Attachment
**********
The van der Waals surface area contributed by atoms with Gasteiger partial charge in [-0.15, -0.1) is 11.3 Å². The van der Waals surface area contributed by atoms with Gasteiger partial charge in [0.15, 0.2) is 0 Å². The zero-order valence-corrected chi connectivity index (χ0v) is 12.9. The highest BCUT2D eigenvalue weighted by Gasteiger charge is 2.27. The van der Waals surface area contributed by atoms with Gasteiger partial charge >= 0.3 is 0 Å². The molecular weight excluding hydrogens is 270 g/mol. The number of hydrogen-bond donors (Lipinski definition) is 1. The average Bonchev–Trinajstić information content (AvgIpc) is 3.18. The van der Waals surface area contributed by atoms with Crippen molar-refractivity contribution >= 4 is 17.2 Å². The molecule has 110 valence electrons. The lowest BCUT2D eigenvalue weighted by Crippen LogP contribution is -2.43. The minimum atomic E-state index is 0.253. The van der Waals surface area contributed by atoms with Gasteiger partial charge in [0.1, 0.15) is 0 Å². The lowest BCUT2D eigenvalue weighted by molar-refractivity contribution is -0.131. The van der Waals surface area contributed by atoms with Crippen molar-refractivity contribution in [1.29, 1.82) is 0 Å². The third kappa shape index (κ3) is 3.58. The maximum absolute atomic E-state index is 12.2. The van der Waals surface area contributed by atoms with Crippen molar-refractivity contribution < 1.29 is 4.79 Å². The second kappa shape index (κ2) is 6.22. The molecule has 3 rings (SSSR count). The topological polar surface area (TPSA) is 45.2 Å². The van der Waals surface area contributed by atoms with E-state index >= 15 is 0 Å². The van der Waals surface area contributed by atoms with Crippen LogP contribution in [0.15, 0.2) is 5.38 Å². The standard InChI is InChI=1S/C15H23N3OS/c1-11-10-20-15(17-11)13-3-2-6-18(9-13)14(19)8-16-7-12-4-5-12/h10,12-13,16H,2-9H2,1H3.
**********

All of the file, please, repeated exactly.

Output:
The van der Waals surface area contributed by atoms with Gasteiger partial charge in [-0.15, -0.1) is 11.3 Å². The van der Waals surface area contributed by atoms with Gasteiger partial charge in [0.15, 0.2) is 0 Å². The zero-order valence-corrected chi connectivity index (χ0v) is 12.9. The highest BCUT2D eigenvalue weighted by Gasteiger charge is 2.27. The van der Waals surface area contributed by atoms with Gasteiger partial charge >= 0.3 is 0 Å². The molecular weight excluding hydrogens is 270 g/mol. The number of hydrogen-bond donors (Lipinski definition) is 1. The average Bonchev–Trinajstić information content (AvgIpc) is 3.18. The van der Waals surface area contributed by atoms with Crippen molar-refractivity contribution >= 4 is 17.2 Å². The molecule has 110 valence electrons. The lowest BCUT2D eigenvalue weighted by Crippen LogP contribution is -2.43. The minimum atomic E-state index is 0.253. The van der Waals surface area contributed by atoms with Gasteiger partial charge in [0.1, 0.15) is 0 Å². The lowest BCUT2D eigenvalue weighted by molar-refractivity contribution is -0.131. The van der Waals surface area contributed by atoms with Crippen molar-refractivity contribution in [1.29, 1.82) is 0 Å². The third kappa shape index (κ3) is 3.58. The maximum absolute atomic E-state index is 12.2. The van der Waals surface area contributed by atoms with Crippen molar-refractivity contribution < 1.29 is 4.79 Å². The second kappa shape index (κ2) is 6.22. The molecule has 3 rings (SSSR count). The topological polar surface area (TPSA) is 45.2 Å². The van der Waals surface area contributed by atoms with E-state index >= 15 is 0 Å². The van der Waals surface area contributed by atoms with Crippen LogP contribution in [0.15, 0.2) is 5.38 Å². The standard InChI is InChI=1S/C15H23N3OS/c1-11-10-20-15(17-11)13-3-2-6-18(9-13)14(19)8-16-7-12-4-5-12/h10,12-13,16H,2-9H2,1H3.